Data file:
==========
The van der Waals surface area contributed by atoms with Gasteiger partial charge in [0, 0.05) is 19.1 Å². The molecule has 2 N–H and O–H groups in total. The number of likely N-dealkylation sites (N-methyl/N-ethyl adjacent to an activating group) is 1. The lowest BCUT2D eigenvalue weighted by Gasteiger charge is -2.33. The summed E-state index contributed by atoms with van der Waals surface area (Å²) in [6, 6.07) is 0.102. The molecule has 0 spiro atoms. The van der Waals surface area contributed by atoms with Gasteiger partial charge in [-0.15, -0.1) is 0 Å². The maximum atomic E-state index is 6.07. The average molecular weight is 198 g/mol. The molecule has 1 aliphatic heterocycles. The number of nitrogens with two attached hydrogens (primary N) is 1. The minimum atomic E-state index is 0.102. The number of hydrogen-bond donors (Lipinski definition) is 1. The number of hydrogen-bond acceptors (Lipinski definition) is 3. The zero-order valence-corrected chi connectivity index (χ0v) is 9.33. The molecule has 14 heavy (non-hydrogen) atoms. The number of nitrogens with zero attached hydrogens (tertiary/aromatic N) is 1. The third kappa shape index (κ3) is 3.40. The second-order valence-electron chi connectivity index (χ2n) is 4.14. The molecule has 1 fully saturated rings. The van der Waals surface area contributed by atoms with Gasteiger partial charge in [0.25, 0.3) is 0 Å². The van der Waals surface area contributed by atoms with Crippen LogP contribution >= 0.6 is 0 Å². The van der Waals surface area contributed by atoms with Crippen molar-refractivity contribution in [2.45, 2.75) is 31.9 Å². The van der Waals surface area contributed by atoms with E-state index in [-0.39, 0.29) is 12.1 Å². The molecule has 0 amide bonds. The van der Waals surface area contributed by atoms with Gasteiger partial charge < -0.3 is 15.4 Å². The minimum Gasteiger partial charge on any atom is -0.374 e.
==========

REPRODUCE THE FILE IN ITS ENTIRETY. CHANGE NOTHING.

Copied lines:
The van der Waals surface area contributed by atoms with Gasteiger partial charge in [0, 0.05) is 19.1 Å². The molecule has 2 N–H and O–H groups in total. The number of likely N-dealkylation sites (N-methyl/N-ethyl adjacent to an activating group) is 1. The lowest BCUT2D eigenvalue weighted by Gasteiger charge is -2.33. The summed E-state index contributed by atoms with van der Waals surface area (Å²) in [6, 6.07) is 0.102. The molecule has 0 spiro atoms. The van der Waals surface area contributed by atoms with Gasteiger partial charge in [-0.15, -0.1) is 0 Å². The maximum atomic E-state index is 6.07. The average molecular weight is 198 g/mol. The molecule has 1 aliphatic heterocycles. The number of nitrogens with two attached hydrogens (primary N) is 1. The minimum atomic E-state index is 0.102. The number of hydrogen-bond donors (Lipinski definition) is 1. The number of hydrogen-bond acceptors (Lipinski definition) is 3. The zero-order valence-corrected chi connectivity index (χ0v) is 9.33. The molecule has 14 heavy (non-hydrogen) atoms. The number of nitrogens with zero attached hydrogens (tertiary/aromatic N) is 1. The third kappa shape index (κ3) is 3.40. The second-order valence-electron chi connectivity index (χ2n) is 4.14. The molecule has 1 fully saturated rings. The van der Waals surface area contributed by atoms with Gasteiger partial charge in [0.25, 0.3) is 0 Å². The van der Waals surface area contributed by atoms with Crippen LogP contribution >= 0.6 is 0 Å². The van der Waals surface area contributed by atoms with Crippen molar-refractivity contribution in [2.45, 2.75) is 31.9 Å². The van der Waals surface area contributed by atoms with E-state index in [-0.39, 0.29) is 12.1 Å². The molecule has 0 amide bonds. The van der Waals surface area contributed by atoms with Gasteiger partial charge < -0.3 is 15.4 Å². The minimum Gasteiger partial charge on any atom is -0.374 e.